HRP: What do you love about your job?
AB: I have always loved working with people; I enjoy meeting new people and helping them resolve their problems. Also, I really like challenges. I never know which client is going to call and what the problem may be. I have to listen, understand the issue, research and keep learning to be able to help them.

HRP: What are the challenges you experience in your job?
AB: Weather and geography can sometimes be a challenge, since some of my clients are several hours away. Also, just dealing with so many different types of clients can be a great challenge. For instance, with First Nations organizations, I have become familiar with the culture. I have built traditional and culturally significant requirements into HR policies for them.

HRP: What are your career highlights?
AB: The volunteer work I have been privileged to do with HRPA, and before that CCHRA, is a highlight. I’m still a volunteer on HRPA’s professional regulations and standards committee. In 2013, I was very honoured to be awarded the HRPA Fellow designation; and at the same time, I was awarded an honourary life membership in HRPA. It was unbelievable; I was very proud of what I had done.

HRP: What’s key to leading HR during a difficult time for a client organization?
AB: During difficult times, especially as a consultant, you need to understand the nature of the client’s business. You really need to ensure you have all the pertinent information before you can recommend a resolution. I always look at considering alternative approaches, too, and weigh out the probability of success for each option.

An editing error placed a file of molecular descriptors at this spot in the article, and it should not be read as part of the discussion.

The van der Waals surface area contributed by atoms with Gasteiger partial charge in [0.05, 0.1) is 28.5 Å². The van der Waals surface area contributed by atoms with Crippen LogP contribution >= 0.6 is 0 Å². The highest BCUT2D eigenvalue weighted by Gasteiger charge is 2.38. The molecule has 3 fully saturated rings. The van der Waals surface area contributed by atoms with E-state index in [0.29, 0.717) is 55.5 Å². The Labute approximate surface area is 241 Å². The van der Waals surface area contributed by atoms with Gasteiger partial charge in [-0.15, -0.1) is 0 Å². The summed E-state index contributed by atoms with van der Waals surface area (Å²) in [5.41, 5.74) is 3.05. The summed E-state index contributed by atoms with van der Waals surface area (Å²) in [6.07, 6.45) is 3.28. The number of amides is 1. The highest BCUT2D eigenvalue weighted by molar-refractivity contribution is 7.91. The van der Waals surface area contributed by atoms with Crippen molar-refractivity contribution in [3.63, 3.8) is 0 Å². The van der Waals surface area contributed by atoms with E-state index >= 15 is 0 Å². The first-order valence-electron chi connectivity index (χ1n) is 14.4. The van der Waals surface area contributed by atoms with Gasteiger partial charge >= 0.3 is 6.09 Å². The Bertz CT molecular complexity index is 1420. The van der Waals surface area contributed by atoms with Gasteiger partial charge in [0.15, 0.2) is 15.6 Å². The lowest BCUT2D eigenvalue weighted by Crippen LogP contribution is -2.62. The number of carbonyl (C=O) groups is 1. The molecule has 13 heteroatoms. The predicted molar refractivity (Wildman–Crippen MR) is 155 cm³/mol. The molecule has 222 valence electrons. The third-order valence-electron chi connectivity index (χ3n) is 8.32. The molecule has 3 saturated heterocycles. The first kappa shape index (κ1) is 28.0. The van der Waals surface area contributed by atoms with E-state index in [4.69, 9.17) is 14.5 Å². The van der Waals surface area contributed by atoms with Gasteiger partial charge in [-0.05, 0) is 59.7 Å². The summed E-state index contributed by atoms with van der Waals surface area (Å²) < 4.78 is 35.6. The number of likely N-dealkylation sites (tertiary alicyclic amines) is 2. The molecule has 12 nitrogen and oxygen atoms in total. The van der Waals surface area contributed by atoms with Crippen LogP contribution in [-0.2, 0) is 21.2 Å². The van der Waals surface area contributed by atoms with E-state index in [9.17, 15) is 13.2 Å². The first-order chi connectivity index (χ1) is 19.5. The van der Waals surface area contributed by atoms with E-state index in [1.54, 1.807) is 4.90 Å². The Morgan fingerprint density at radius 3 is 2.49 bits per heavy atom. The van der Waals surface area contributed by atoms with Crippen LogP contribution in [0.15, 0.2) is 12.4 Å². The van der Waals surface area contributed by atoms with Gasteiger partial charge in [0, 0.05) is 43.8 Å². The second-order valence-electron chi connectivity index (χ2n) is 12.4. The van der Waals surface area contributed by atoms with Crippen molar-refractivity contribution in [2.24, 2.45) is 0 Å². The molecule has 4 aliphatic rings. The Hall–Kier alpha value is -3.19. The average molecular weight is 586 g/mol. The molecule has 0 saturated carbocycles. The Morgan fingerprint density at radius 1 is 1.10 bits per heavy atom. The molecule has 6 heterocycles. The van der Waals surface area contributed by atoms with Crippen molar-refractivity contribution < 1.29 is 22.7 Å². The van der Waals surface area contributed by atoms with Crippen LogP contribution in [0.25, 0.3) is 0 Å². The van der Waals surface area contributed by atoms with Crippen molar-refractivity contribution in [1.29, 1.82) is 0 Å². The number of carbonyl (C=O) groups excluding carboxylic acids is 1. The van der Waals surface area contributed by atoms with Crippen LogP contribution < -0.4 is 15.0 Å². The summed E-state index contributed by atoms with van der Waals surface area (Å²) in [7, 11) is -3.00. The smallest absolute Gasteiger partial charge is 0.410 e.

HRP: What skills do you think are important for success in an HR career?
AB: I think that at all levels, relationship management is one of the critical factors for success in the HR field. It ensures that everyone you are involved with is treated with respect and dignity. How people communicate with one another is usually a part of the problem. Of course, the other skills that are becoming more critical are business acumen, strategic skills, talent management, governance, leadership skills and communications.

HRP: What tips do you have for new grads, or those in entry-level HR jobs, who want to move up the ladder?
AB: Something I learned a long time ago is that you need to commit to lifelong learning. If you learn one new thing every day, you will continue to develop as a person and as a professional. If you want to be current in your chosen profession, you can never stop learning.

HRP: What is the future of HR?
AB: I think we have a very exciting future and it’s just unfolding now. Last fall, HR became a regulated profession in Ontario. I think we’re going to see much more recognition and acknowledgement that HR is a critical component of any organization’s management. I know our designation will be recognized as top of the class, worldwide.